After the discovery of the corpse of Mary Magdalene and the official recognition of her relics in 1281, Charles II decided, with the agreement and encouragement of Pope Boniface VIII, who published several papal bulls to this effect, to build a sumptuous basilica in honour of Mary Magdalene and to install there the sons of Saint Dominic.
Construction spans over several periods. The three apses and the first five trusses are achieved in 1345 ; the sixth truss covering the crypt is constructed in 1404 ; the three last ones are finished circa 1525. The central façade and the bell tower, foreseen at the beginning of the south nave, were never built.
Despite its small dimensions (19m2), the crypt is the heart of the basilica. In addition to the reliquary of the « chef » (the head) of Mary Magdalene, it encloses four sarcophagi dating from the second half of the 4th Century.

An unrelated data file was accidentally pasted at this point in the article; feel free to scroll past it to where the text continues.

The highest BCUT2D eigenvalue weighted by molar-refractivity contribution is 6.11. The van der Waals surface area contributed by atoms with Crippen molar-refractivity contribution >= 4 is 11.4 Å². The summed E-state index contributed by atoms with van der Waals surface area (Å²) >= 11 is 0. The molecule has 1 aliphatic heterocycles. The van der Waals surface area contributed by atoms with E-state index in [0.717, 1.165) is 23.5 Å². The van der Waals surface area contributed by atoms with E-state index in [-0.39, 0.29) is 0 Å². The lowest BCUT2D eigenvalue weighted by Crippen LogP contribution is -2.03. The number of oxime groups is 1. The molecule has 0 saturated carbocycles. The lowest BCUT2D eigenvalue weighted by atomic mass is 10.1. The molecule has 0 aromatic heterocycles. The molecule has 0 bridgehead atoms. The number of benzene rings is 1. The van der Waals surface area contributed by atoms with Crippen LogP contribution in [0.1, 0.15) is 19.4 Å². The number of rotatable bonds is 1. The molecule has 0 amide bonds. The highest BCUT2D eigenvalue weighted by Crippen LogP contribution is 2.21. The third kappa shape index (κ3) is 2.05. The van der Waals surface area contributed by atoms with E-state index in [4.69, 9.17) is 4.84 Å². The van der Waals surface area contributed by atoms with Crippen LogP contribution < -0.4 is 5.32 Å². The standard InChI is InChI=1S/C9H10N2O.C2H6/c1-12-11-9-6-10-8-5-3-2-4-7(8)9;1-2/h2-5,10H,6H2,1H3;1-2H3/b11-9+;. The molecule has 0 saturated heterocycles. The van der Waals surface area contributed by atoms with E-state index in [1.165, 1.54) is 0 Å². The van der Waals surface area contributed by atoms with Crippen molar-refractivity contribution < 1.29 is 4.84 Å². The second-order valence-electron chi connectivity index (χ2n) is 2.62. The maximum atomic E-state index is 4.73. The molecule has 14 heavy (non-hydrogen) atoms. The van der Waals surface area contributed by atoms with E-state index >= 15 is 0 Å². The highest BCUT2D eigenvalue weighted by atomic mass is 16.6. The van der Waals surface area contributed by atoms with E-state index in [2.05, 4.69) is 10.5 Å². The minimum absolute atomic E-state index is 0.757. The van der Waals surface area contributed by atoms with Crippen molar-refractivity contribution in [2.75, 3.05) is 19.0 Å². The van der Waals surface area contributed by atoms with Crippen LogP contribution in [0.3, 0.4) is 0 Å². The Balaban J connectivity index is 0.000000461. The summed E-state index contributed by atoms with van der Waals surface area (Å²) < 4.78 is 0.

The reliquary dates from 1860 and replaces the silver and gold one stolen during the Revolution. It contains the saint’s skull. Recently appraised , it is declared to be that of « a small Mediterranean type woman, about sixty years of age. » A crystal tube is sealed to the bottom of the reliquary. It encloses what has always been called the Noli me tangere (Do not touch me) a fragment of skin and bone tissue clinging to Mary Magdalene’s frontal bone on which Christ had placed his fingers on the morning of the Resurrection. This fragment had become detached from the skull during a review of the relics slightly before the Revolution.